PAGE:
UNESCO-tagged brick tower undergoes partial restoration

July 17, 2021 - 20:0

TEHRAN –A restoration project has recently been completed on the UNESCO-registered Gonbad-e Qabus in the northern province of Golestan, the director of the World Heritage site has said. 

As a part of the project, pieces of wood flooring were installed inside the building to safeguard the interior from damage caused by visitors, CHTN quoted Abdolhamid Nurtaqani as saying on Saturday. 

The wood pieces have been designed based on the geometry of the structure so that they could be moved easily without damaging the monument, he added. 

Before the outbreak of the coronavirus, the historical site was visited by approximately 20,000 people each year during the New Year (Noruz) holiday, and despite the limited time people can spend inside the monument, visitors can damage the floor bricks, he explained. 

Visitors should not stay in the monument for more than ten minutes, because even their breathing can increase the humidity inside, adversely affecting the building, he noted. 

The one-millennium-old brick tower is of high architectural importance as an exemplar and innovative design of the early-Islamic-era architecture.

Also called Gonbad-e Kavus, the brick tower is located in a city of the same name.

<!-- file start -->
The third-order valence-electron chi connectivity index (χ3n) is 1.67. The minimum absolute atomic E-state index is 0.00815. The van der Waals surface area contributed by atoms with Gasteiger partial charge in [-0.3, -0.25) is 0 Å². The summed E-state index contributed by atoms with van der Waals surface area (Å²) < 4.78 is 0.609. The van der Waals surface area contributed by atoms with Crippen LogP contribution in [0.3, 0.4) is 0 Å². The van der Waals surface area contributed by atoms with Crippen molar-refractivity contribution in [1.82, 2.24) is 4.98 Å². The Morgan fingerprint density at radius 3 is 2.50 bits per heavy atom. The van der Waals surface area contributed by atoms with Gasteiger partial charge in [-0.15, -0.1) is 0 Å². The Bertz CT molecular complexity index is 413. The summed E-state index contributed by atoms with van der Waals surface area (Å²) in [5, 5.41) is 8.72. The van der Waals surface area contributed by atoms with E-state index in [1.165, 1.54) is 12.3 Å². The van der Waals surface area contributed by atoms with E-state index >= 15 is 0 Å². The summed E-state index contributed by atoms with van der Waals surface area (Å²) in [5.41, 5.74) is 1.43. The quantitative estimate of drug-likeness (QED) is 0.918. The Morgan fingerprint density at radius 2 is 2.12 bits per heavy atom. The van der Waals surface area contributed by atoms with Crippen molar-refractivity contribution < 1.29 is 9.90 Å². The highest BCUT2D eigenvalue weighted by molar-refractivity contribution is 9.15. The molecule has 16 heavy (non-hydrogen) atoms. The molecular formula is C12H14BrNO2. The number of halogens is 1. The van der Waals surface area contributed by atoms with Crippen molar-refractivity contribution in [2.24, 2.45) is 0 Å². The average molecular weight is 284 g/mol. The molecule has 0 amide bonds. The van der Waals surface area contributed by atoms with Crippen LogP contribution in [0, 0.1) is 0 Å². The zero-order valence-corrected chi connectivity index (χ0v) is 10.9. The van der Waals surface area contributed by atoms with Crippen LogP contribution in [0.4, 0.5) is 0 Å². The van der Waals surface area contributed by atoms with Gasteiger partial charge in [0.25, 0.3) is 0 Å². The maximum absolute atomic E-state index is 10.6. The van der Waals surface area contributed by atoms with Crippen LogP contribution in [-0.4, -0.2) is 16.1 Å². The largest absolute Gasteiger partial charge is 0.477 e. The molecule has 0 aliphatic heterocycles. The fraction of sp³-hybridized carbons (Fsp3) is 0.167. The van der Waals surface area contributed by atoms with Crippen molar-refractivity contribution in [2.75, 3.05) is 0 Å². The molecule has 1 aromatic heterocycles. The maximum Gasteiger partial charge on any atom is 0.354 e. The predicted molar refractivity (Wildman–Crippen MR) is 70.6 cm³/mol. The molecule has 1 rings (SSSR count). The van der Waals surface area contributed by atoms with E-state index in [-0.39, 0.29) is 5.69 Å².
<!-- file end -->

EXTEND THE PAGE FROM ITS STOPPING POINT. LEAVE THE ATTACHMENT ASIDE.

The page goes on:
The UNESCO comments that the tower bears testimony to the cultural exchange between Central Asian nomads and the ancient civilization of Iran.

The long-lasting structure capped by an eye-catching conical roof boasts intricate geometric principles and patterns which embellish parts of its load-bearing brickwork.

Narratives say the tower has influenced various subsequent designers of tomb towers and other cylindrical commemorative structures both in the region and beyond.

Two encircling inscriptions in Kufic calligraphy date the tower to 1006-7 CE while commemorating Qabus Ibn Voshmgir, Ziyarid ruler, and literati (reigned 978–1012).

The UNESCO also credits Gonbad-e Qabus as “an outstanding and technologically innovative example of Islamic architecture that influenced sacral building in Iran, Anatolia, and Central Asia.”


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